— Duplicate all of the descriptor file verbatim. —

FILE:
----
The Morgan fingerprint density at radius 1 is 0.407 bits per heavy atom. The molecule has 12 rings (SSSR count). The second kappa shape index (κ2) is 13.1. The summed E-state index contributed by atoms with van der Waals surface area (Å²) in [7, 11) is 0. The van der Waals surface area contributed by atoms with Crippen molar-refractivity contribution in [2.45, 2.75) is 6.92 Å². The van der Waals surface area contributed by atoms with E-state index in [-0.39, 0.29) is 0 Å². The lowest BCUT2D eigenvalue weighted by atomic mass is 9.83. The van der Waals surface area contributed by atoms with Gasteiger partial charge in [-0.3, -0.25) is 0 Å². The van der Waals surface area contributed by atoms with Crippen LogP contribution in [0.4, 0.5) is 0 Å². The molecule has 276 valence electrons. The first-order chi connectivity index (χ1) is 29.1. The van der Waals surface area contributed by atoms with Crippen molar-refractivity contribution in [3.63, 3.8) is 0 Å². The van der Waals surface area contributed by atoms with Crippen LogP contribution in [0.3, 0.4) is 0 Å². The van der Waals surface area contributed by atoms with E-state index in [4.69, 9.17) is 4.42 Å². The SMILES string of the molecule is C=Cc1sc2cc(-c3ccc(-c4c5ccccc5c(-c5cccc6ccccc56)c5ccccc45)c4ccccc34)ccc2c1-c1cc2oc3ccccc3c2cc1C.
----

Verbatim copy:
The Morgan fingerprint density at radius 1 is 0.407 bits per heavy atom. The molecule has 12 rings (SSSR count). The second kappa shape index (κ2) is 13.1. The summed E-state index contributed by atoms with van der Waals surface area (Å²) in [7, 11) is 0. The van der Waals surface area contributed by atoms with Crippen molar-refractivity contribution in [2.45, 2.75) is 6.92 Å². The van der Waals surface area contributed by atoms with E-state index in [-0.39, 0.29) is 0 Å². The lowest BCUT2D eigenvalue weighted by atomic mass is 9.83. The van der Waals surface area contributed by atoms with Gasteiger partial charge in [-0.3, -0.25) is 0 Å². The van der Waals surface area contributed by atoms with Crippen LogP contribution in [0.4, 0.5) is 0 Å². The molecule has 276 valence electrons. The first-order chi connectivity index (χ1) is 29.1. The van der Waals surface area contributed by atoms with Crippen molar-refractivity contribution in [3.63, 3.8) is 0 Å². The van der Waals surface area contributed by atoms with Crippen LogP contribution in [0.3, 0.4) is 0 Å². The van der Waals surface area contributed by atoms with E-state index in [4.69, 9.17) is 4.42 Å². The SMILES string of the molecule is C=Cc1sc2cc(-c3ccc(-c4c5ccccc5c(-c5cccc6ccccc56)c5ccccc45)c4ccccc34)ccc2c1-c1cc2oc3ccccc3c2cc1C.